Date of Award

Spring 1971

Document Type

Thesis

Department

Mathematics, Engineering & Computer Science

First Advisor

Alfred Murray

Second Advisor

Ernest Bacon

Third Advisor

Marie Vanisko

Abstract

Nearly everything a person does, every action taken, is the result of making a decision. With the exception of a few physiological actions, such as breathing, every action involves a decision, even though some are very minor decisions because the consequences are not too important. For these minor decisions, intuition instead of conscious thought is used. Because of the importance of decision-making, both in everyday situations and in complex business matters, the theory of decision-making has been developed extensively in recent years.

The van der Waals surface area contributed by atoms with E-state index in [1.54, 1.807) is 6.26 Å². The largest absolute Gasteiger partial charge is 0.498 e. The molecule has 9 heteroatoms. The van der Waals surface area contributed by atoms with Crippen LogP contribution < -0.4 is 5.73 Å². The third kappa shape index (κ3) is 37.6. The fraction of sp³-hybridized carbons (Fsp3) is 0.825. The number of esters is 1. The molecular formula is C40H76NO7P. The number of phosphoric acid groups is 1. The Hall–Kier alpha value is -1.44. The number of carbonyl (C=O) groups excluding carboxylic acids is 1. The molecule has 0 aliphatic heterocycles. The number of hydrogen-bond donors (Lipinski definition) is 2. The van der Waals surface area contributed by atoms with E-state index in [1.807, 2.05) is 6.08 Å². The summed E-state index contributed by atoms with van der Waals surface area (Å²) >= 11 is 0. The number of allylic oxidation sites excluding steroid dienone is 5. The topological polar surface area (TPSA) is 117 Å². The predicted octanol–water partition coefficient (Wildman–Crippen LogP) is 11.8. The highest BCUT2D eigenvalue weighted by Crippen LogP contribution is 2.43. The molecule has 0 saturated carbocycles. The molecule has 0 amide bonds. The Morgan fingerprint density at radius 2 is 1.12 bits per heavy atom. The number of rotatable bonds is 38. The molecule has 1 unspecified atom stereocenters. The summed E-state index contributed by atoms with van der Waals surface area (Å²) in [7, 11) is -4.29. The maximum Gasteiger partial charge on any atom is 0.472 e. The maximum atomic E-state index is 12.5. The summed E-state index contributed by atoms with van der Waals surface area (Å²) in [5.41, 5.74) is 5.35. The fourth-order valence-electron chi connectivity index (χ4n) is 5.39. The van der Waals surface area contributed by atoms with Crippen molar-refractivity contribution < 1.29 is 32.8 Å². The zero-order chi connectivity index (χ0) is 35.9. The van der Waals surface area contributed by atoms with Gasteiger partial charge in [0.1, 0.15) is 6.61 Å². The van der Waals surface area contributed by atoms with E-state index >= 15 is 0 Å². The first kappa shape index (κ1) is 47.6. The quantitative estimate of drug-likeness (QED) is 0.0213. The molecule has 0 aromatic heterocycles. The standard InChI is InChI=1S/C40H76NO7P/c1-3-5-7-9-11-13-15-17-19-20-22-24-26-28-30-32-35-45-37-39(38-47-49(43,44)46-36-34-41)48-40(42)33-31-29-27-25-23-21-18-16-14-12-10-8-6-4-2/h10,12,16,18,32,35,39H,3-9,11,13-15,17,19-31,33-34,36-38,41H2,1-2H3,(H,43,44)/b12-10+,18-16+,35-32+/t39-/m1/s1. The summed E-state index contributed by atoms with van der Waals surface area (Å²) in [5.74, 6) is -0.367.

It has often been said that the key to understanding any decision-making process is to discover the ways in which the decision-maker simplifies the complex ideas into workable conceptions of the decision problem. And this is just what Decision Theory does.

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